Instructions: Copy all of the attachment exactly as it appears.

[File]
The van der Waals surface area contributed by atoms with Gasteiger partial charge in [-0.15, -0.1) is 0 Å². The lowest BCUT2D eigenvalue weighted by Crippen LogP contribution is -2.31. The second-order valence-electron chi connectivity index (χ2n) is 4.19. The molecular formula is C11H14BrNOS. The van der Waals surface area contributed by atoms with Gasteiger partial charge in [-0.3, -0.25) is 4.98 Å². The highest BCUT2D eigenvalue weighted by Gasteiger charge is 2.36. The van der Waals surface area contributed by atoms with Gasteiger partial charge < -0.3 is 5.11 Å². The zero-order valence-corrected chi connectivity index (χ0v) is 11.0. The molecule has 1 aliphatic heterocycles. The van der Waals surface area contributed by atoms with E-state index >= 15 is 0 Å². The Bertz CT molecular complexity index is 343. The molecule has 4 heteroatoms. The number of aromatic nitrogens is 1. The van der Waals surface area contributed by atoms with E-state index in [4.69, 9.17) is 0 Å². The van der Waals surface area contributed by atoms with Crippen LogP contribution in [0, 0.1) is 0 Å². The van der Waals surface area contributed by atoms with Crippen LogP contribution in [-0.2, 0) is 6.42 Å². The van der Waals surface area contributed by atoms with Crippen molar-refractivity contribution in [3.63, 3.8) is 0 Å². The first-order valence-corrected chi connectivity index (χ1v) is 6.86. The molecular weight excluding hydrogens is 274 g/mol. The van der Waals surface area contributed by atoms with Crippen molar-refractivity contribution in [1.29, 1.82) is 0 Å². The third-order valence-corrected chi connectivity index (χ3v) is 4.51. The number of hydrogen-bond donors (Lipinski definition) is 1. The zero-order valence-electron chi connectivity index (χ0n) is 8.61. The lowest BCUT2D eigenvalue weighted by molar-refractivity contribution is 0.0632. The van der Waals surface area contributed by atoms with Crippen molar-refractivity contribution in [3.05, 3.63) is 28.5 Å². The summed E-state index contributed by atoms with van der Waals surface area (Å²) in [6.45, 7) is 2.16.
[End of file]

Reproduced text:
The van der Waals surface area contributed by atoms with Gasteiger partial charge in [-0.15, -0.1) is 0 Å². The lowest BCUT2D eigenvalue weighted by Crippen LogP contribution is -2.31. The second-order valence-electron chi connectivity index (χ2n) is 4.19. The molecular formula is C11H14BrNOS. The van der Waals surface area contributed by atoms with Gasteiger partial charge in [-0.3, -0.25) is 4.98 Å². The highest BCUT2D eigenvalue weighted by Gasteiger charge is 2.36. The van der Waals surface area contributed by atoms with Gasteiger partial charge < -0.3 is 5.11 Å². The zero-order valence-corrected chi connectivity index (χ0v) is 11.0. The molecule has 1 aliphatic heterocycles. The van der Waals surface area contributed by atoms with E-state index >= 15 is 0 Å². The Bertz CT molecular complexity index is 343. The molecule has 4 heteroatoms. The number of aromatic nitrogens is 1. The van der Waals surface area contributed by atoms with E-state index in [4.69, 9.17) is 0 Å². The van der Waals surface area contributed by atoms with Crippen LogP contribution in [0, 0.1) is 0 Å². The van der Waals surface area contributed by atoms with Crippen LogP contribution in [-0.2, 0) is 6.42 Å². The van der Waals surface area contributed by atoms with Crippen molar-refractivity contribution in [3.63, 3.8) is 0 Å². The first-order valence-corrected chi connectivity index (χ1v) is 6.86. The molecular weight excluding hydrogens is 274 g/mol. The van der Waals surface area contributed by atoms with Crippen molar-refractivity contribution in [1.29, 1.82) is 0 Å². The third-order valence-corrected chi connectivity index (χ3v) is 4.51. The number of hydrogen-bond donors (Lipinski definition) is 1. The zero-order valence-electron chi connectivity index (χ0n) is 8.61. The lowest BCUT2D eigenvalue weighted by molar-refractivity contribution is 0.0632. The van der Waals surface area contributed by atoms with Crippen molar-refractivity contribution in [3.05, 3.63) is 28.5 Å². The summed E-state index contributed by atoms with van der Waals surface area (Å²) in [6.45, 7) is 2.16.